For struggling Afghanistan families, next meal a matter of faith

As winter sets in, Afghan widow Kubra needs to find fuel to heat the single room where eight family members live in the central province of Bamiyan. The flour they bought months ago is running out, so food is also becoming scarce.

“We got two sacks of flour last spring which we are still using. After that, we have to have faith that God will help us,” the 57-year-old said in a room lined with rice sacks to keep out the cold.

Their firewood was stolen when they left their home amid the chaos that engulfed Afghanistan, as the Taliban swept towards Kabul on their way to seizing back control of the country.

Stories like Kubra’s are increasingly common in a country struck by severe drought and where money has run dry.

Before the Taliban toppled the Western-backed government in August, the economy relied heavily on foreign aid. But with the international community wary of the group and the United States imposing sanctions on some of its leaders, that support has all but disappeared.

The United Nations estimates nearly 23 million Afghans – about 55 percent of the population – are facing extreme levels of hunger, with nearly nine million at risk of famine as winter takes hold.

Life for Afghanistan’s poor has always been hard; Kubra’s family works on farms in the spring, earning potatoes instead of money.

But it is getting worse. Vegetables such as cauliflower are out of reach, and plastic sheets protect their home from the freezing weather and snow. There is so little space in the single room that Kubra sleeps at her sister’s house at night.

“My son used to collect pieces of scrap metal but right now he has no work,” she said.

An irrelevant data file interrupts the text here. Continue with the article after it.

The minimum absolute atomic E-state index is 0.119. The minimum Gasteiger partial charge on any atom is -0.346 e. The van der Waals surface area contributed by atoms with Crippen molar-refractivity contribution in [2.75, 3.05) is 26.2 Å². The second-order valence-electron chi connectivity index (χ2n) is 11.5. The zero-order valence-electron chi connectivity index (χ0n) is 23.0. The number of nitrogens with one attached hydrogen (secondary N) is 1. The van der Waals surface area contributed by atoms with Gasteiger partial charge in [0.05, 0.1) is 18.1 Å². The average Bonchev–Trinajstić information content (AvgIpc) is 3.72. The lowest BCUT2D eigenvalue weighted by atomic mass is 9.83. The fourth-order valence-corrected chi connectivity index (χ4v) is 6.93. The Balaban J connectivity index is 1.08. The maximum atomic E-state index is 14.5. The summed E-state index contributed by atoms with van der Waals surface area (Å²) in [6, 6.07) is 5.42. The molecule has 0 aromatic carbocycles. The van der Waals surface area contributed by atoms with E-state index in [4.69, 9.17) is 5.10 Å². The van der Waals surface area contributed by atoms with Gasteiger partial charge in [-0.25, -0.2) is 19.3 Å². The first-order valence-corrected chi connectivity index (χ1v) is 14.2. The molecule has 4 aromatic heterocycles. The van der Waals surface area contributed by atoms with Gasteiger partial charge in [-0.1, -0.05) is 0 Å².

Already vulnerable after months of severe drought and decades of war that forced many to flee homes for relatively stable regions like Bamiyan, Afghans are entering the unknown.

“We never used to have different kinds of food but in the past it was all right, we had rice and cooking oil,” said Massouma, a 26-year-old mother of four from the neighbouring province of Maidan Wardak.

“We used to cook once a day and that was good. Now it’s once a week and sometimes there isn’t even any bread to eat.”

Bamiyan is best known outside Afghanistan for imposing Buddhist sites which dominate the little market town, 20 years after the Taliban blew up the two giant statues that once looked down over the high plains.

In winter, it is bitterly cold, with temperatures that can drop below freezing and biting winds.

Work slows in the cold months, but the region was already suffering since the visitors who once came for the Buddhist sites and the nearby Band-e-Amir lake disappeared as the Taliban offensive reached its climax.

Taliban officials say they are aware of the problems facing the poor, which they say stem partly from the effects of more than four decades of conflict and mismanagement under the previous government.

They have also repeatedly called on Washington to unblock about $9bn in central bank assets.

“We intend to ease these problems,” said Taliban spokesman Zabihullah Mujahid. “We know what the people are facing.”